A new Alouette River Ecosystem Partnership was signed Friday in Maple Ridge to restore salmon runs and ecosystem damage created by the damming and alteration of the Alouette River on the traditional lands of the Katzie and Kwantlen First Nations over the past century.
The partnership involves the City of Maple Ridge and Alouette River Management Society, as well as Katzie and Kwantlen First Nations.
The group will work constructively with B.C. Hydro, which plans to submit a water license application to the provincial Comptroller of Water Rights this fall to secure perpetual rights over Alouette lake and river.
Hydro has perpetual water licenses for two of three water licenses granted to operate the Alouette and Stave generating systems.
Water license 124724 expires on Dec. 31 and Hydro intends to apply for a perpetual water license this fall.
The Alouette River partnership seeks direction from the Comptroller of Water Rights, or formal commitment from Hydro to the restoration of the seven species of Pacific salmon and the creation of permanent fish passage at the Alouette River Dam.
“The Katzie people look forward to working together with our partners to encourage B.C. Hydro and the provincial government to fully restore the seven salmon species and fish passage to Alouette Lake,” said Katzie First Nation Coun. Peter James.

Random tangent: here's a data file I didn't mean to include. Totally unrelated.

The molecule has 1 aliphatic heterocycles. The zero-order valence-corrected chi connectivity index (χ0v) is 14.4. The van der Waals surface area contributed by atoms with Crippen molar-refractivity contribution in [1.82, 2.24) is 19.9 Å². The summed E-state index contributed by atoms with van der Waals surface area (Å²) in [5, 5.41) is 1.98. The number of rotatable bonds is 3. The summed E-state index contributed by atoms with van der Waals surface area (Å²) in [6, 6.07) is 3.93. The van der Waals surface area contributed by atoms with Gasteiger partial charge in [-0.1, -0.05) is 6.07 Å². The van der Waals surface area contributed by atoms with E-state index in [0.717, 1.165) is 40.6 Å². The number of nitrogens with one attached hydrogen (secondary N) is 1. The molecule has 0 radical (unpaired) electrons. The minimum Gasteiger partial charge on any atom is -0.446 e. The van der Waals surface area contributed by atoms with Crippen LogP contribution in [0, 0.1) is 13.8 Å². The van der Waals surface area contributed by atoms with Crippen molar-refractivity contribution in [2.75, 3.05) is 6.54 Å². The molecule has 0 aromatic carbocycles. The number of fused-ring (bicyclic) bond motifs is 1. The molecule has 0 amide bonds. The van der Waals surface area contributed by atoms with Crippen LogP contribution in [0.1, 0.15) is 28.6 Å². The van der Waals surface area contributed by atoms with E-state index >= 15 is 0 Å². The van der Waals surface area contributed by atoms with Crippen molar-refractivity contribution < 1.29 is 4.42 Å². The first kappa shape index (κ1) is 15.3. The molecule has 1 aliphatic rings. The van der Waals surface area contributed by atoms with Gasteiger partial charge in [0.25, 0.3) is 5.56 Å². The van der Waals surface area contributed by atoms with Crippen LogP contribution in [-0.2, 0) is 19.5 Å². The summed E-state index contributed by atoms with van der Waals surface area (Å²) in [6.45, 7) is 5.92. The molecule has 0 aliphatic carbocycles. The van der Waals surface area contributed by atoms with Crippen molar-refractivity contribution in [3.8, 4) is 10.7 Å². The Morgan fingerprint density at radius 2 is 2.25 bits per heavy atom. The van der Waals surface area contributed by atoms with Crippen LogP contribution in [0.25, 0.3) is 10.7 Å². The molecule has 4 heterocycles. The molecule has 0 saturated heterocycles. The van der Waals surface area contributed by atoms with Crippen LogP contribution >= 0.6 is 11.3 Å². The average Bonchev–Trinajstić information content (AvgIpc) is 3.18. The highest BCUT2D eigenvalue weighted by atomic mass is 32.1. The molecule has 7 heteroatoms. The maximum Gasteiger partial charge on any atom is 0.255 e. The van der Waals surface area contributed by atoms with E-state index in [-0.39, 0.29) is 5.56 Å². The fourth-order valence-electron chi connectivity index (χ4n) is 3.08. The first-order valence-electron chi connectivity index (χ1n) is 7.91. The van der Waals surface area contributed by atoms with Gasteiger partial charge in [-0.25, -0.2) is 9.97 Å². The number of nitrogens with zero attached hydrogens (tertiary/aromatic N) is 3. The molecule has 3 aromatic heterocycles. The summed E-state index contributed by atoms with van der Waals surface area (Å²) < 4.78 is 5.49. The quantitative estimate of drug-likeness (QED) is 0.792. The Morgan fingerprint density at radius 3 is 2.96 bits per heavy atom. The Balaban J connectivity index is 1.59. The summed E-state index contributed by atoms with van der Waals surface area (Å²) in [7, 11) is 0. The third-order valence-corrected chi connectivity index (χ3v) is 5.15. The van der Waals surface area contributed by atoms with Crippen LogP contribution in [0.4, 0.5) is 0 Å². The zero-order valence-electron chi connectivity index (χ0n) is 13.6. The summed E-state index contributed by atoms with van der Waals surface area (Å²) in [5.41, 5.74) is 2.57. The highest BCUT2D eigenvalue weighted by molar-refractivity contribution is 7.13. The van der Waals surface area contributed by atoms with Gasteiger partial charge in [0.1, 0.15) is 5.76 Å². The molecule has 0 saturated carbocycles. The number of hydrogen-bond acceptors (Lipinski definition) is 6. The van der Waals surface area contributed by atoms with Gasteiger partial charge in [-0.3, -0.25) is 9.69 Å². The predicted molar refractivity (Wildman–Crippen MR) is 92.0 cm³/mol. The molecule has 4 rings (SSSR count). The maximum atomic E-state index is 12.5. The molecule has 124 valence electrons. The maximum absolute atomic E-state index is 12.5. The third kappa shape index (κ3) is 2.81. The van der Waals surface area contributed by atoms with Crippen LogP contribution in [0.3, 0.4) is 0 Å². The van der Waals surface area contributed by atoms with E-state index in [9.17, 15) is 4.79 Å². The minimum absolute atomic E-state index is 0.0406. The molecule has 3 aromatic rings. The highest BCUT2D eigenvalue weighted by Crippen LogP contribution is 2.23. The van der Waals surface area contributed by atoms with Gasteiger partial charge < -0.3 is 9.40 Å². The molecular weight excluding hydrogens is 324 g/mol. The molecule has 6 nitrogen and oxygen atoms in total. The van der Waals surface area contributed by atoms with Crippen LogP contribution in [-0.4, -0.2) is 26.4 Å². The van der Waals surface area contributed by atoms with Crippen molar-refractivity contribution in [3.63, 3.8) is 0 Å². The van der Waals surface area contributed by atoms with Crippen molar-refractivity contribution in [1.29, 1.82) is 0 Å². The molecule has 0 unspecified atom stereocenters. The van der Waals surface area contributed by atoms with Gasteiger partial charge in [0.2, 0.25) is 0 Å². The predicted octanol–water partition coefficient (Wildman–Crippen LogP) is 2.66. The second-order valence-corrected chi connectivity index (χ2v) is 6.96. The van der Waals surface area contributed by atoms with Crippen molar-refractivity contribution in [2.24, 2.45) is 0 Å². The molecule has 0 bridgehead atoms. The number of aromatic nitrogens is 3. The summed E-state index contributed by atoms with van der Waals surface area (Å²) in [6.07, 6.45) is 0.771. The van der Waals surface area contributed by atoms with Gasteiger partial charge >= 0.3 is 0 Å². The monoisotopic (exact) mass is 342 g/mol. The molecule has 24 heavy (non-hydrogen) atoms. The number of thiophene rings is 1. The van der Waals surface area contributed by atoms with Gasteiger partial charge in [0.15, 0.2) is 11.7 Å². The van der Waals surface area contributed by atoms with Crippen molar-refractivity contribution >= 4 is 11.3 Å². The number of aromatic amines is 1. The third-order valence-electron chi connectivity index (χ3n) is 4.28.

“The City of Maple Ridge stands with our partners. We expect firm commitments from Hydro and the province to restore our salmon runs and commit to the principles we have established in our Memorandum of Understanding,” said Maple Ridge Mayor Nicole Read.
Goals of the Alouette River partnership:
• create a functional watershed ecosystem in the Alouette River area that restores all seven species of Pacific salmon;
• provide a scientifically sound and functional fish passage that reconnects the watershed above the dam with the river, for the benefit of all species of salmon and freshwater fish;
• protect and enhance the current freshwater species;
• enhance wildlife resources in the ecosystem;
• develop recreational and educational opportunities with B.C. Parks and other partners.
The partnership sent letters to both the Comptroller of Water Rights and Hydro, requesting meetings on the matter and looks forward to ensuing discussions.
“The Kwantlen First Nation is excited about the opportunity to work collaboratively and respectfully with our partners to develop new ways to give renewed health to the Alouette ecosystem for future generations,” said Kwantlen First Nation Coun. Tumia Knott.
“The Alouette River Management Society is ready to work with all partners to ensure the return of all salmon species and the improvement of the ecosystem,” said Cheryl Ashlie, Alouette River Management Society president.